- When I go to my Mum’s in Lancashire I often spend an hour or so zipping around the seven or eight charity shops in Clitheroe. Although this part of England is quite run down and relatively poor, and many people use these shops for that very reason, the prices are low. Hardback books for £1 for example.
- In the Cotswolds I visit the six or seven shops in Cirencester and any other town we visit on our walks or outings. Here the clientele is more wealthy, but the prices are higher too.
- In London I always drop in, wherever I find myself for a meeting. London has such a wide mix or rich and poor. The Oxfam shop in Hammersmith told me that they had “really caught a cold” when Primark opened opposite them. Why should hard up people buy second-hand trousers for £6 when they could get new for the same price?
- The idea of recycling and a less wasteful life (helping us deal with guilt)
- All my unwanted garments go to the charity shop when I am done. I took virtually all my wedding presents (first time around – mainly vases and coloured towels) to Oxfam the next morning. This, in small measure, helps me deal with the guilt of oversupply. Gift Aid means that the value of the clothes, when sold, are treated as a donation allowing the charity also to get access to a portion of my tax, thus increasing the value of the donation. Conversely when I buy from the charity shop I am giving a donation in exchange for the goods. This means I never mind paying quite a lot for something I want. Two examples would be a leather shearing coat for £40 and £20 for a Natalie Bray book.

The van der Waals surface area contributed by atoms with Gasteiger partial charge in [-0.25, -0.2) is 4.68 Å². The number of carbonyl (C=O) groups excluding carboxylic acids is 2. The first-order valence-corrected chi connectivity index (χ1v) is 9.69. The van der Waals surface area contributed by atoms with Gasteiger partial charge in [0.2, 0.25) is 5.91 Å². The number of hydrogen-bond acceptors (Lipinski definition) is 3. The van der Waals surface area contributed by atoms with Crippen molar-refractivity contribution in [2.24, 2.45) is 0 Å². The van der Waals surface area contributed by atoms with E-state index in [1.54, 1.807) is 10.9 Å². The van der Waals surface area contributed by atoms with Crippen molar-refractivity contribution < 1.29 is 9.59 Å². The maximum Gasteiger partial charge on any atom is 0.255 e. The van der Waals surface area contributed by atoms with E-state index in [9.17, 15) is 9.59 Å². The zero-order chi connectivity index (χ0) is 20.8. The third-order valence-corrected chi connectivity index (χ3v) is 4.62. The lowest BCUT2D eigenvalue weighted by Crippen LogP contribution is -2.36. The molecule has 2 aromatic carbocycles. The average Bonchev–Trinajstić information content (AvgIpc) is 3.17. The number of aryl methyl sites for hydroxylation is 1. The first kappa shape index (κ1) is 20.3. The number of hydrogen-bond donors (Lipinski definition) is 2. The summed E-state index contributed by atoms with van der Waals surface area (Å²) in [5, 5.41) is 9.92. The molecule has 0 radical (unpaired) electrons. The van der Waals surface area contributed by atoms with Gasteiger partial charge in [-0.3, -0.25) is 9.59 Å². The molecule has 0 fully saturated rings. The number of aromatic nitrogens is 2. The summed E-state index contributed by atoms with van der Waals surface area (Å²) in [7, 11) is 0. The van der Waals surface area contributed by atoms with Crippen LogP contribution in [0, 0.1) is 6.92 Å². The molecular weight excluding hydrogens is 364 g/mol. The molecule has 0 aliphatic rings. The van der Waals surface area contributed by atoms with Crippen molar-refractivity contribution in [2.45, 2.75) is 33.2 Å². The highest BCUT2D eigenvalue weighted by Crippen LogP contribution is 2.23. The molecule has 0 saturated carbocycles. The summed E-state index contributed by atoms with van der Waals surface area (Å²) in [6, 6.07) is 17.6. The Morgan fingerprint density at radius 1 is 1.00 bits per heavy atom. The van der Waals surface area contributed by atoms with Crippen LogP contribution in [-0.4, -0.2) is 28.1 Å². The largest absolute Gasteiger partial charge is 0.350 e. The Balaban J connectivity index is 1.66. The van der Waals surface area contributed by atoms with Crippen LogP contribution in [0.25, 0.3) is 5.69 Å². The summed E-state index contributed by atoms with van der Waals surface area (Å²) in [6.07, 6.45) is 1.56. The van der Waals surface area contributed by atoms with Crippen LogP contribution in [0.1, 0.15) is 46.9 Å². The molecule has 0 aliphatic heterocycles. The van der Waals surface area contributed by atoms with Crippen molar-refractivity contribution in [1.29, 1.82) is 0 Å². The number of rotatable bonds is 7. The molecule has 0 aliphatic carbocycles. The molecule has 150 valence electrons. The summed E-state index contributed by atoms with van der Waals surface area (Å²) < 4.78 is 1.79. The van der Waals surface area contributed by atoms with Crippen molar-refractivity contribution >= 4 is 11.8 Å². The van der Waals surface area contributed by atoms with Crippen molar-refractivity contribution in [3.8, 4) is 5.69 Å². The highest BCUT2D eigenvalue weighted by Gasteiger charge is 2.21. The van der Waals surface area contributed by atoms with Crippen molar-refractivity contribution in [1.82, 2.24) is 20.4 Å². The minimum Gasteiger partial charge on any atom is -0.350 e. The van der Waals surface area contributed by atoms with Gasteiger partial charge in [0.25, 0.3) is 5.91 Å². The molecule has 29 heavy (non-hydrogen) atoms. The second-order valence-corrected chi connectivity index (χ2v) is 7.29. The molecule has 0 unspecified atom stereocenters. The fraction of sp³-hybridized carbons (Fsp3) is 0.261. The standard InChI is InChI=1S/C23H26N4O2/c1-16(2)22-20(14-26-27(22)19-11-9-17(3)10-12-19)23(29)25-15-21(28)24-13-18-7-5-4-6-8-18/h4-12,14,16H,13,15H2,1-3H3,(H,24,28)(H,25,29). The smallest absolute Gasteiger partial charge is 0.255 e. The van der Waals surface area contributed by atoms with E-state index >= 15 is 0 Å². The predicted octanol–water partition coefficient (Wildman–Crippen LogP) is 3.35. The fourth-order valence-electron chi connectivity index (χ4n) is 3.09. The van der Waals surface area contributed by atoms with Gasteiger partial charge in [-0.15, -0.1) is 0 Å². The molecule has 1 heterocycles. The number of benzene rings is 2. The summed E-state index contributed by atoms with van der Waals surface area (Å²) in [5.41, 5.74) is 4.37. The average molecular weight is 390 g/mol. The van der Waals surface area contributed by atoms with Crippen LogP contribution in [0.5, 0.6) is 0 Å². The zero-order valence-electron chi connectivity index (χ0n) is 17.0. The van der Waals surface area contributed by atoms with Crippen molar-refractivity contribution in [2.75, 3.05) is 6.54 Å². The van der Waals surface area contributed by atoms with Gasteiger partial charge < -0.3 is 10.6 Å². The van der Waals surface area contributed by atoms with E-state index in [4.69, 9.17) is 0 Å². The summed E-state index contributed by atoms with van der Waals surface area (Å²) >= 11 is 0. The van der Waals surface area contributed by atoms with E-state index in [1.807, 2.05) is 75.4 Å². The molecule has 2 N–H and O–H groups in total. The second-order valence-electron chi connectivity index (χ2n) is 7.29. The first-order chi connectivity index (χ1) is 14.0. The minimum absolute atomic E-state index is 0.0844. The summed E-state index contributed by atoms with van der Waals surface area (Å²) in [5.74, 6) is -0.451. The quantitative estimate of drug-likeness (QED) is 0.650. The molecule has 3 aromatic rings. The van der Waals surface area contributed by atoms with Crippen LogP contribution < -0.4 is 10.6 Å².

- This year I bought all my Christmas presents in the charity shops. This is ideal with small children who are normally more interested in quantity than quality, unfortunately. They need a wide range of cheap, colourful items that will break and get thrown out in short order. Equally children’s books and clothes, with minimal wear and tear, are plentiful and cheap. Buying the latest expensive item strikes me as a waste of money.
- While I offload my UFOs and fabric off cuts to the charity shop, sometimes you can buy someone else’s UFO. In Lancashire this week I bought a Julia Hickson trammed tapestry with a huge amount of yarn. I have just started completing this. What fun. These kits are no longer available so I will now keep a look out. I was thinking Nick may be able to create a chair or stool that this could complement!
- The opportunity to donate to charity while also enjoying shopping